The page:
“When it comes to our IBD’s, we’re trying to win business or keep their trust by taking some risk on the wholesale end, so they can benefit on the retail end. We’re saying to our retailers, ‘We want to back you up,’ and because we’re in retail ourselves, we can see how dramatically bad it would be if the wholesaler that you trust doesn’t order enough product – doesn’t take enough risk.
“That’s probably the main dynamic I see. If you’re a retailer, you’re really relying on your wholesaler to take the risk, even though it’s 12 to 18 months forecasts, you really need your wholesaler to be ordering up pretty big.
“Then as a wholesaler, it’s hard because he’s thinking, ‘Well, we’re not going to get this right. We’re going to have way too much of half our products, and probably not enough of the other half.’
“From my perspective, wholesale’s the business that takes up the most cash. It takes a lot more cash than retail. That’s where the cash risk for us is, in wholesale.”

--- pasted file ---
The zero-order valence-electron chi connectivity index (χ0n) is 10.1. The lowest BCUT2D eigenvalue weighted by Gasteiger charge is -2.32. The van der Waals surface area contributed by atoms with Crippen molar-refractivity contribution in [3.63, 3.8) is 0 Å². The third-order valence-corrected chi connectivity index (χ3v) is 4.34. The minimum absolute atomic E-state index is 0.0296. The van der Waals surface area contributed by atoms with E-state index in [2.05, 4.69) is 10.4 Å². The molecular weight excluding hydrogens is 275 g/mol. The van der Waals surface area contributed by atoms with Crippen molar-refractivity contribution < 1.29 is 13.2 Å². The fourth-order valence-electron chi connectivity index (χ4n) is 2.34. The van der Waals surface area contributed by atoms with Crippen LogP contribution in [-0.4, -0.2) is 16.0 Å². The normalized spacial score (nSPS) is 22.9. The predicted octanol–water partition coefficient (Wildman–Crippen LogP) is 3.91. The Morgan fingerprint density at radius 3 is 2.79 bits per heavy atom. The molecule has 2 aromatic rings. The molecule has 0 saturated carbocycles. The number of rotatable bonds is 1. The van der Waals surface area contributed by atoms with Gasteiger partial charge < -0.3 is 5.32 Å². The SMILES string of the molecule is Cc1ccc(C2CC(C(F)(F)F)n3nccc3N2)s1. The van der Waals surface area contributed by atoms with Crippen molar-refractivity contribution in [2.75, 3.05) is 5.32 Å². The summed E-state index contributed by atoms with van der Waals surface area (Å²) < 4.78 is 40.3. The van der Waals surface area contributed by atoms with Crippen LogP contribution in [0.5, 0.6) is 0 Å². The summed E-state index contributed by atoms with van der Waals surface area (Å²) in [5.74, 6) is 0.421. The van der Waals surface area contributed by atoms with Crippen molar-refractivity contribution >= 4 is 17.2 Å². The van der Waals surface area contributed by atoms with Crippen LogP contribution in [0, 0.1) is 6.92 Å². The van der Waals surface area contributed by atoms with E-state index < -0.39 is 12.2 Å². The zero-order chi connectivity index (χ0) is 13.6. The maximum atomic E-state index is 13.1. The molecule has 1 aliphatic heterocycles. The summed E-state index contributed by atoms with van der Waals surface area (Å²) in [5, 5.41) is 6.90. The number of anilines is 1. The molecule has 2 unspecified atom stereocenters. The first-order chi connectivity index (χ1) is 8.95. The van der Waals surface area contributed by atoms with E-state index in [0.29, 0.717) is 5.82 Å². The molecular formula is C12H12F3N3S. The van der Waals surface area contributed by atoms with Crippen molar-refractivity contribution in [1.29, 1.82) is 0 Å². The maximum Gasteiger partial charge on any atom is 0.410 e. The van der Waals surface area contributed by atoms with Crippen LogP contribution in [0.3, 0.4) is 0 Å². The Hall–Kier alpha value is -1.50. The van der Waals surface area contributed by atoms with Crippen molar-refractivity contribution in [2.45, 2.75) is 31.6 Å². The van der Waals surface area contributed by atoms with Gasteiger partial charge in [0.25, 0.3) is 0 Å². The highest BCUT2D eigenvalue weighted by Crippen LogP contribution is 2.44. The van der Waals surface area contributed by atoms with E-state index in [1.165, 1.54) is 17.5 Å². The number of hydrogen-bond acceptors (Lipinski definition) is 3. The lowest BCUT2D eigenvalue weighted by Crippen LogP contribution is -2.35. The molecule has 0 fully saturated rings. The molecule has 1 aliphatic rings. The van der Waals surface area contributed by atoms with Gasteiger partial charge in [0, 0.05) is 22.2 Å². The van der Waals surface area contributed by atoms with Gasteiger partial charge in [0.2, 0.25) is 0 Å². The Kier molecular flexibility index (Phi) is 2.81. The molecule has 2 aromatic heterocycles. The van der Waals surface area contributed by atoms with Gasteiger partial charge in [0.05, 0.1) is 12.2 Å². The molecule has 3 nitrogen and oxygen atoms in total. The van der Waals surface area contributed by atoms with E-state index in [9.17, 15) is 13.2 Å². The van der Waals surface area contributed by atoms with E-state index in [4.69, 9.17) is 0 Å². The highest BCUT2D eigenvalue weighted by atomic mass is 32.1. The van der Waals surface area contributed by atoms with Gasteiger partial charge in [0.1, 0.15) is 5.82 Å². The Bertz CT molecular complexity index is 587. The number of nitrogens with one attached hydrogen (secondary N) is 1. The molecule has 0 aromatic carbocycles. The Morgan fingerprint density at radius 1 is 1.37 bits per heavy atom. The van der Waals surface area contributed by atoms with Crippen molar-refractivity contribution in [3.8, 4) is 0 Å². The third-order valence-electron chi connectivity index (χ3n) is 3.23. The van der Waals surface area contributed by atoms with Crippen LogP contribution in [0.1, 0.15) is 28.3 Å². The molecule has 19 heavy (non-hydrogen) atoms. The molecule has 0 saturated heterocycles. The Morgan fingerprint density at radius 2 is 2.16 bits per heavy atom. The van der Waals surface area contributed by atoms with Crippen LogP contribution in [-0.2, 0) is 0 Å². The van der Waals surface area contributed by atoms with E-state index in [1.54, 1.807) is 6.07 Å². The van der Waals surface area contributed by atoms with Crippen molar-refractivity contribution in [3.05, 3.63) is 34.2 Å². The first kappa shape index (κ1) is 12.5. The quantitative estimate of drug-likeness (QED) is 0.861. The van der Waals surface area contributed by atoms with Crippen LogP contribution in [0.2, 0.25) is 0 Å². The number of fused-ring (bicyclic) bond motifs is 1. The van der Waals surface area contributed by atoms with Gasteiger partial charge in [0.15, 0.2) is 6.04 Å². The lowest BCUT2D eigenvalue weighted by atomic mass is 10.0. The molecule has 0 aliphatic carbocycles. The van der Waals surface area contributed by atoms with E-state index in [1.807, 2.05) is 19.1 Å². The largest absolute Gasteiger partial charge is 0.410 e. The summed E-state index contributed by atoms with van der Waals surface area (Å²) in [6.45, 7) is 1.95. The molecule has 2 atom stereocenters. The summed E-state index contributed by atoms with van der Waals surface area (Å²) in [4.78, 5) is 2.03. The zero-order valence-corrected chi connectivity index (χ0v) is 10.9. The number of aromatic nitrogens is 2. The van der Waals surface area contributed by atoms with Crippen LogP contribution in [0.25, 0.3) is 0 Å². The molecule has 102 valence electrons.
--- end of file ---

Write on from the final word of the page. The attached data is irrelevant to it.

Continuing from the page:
“Our current stock situation, is two paced. There’s some product lines you’ve got too much of. They’re the other ones that obviously our dealers can order in one to two’s. Most of that is your cheaper stuff.
“But then the more expensive ones are the ones that a year ago, we didn’t order enough of. We couldn’t predict the amount of demand in that high end. We didn’t order enough and so there probably is a bit of an allocation process in the higher end. That’s where they’re screaming for more bikes still. It’ll just depend on the model a little bit.”
One sector that the Pedal Group has been testing the waters in has no pedals at all: e-scooters.
“We sold lots of models,” Matt said, but we’ve just got a bit of a dead spot with sourcing products that we’re comfortable with.
“We’ve had issues with them – a lot of them getting returned. I don’t know exactly what it was, but just some challenges with previous suppliers. We’re on the hunt for more, but it’s just a problem we haven’t quite solved yet.
“At the moment, we’re only selling in those places where it’s legal. “We’re still open-minded. Maybe we will change our minds, but that’s our stance at the moment. Part of it is because we’re not really comfortable with that supply in our product. We want to get there.
“Because we’re dictating the product they sell (referring to 99 Bikes stores), they get pretty sensitive if we’re still sending them a product that they don’t really like.”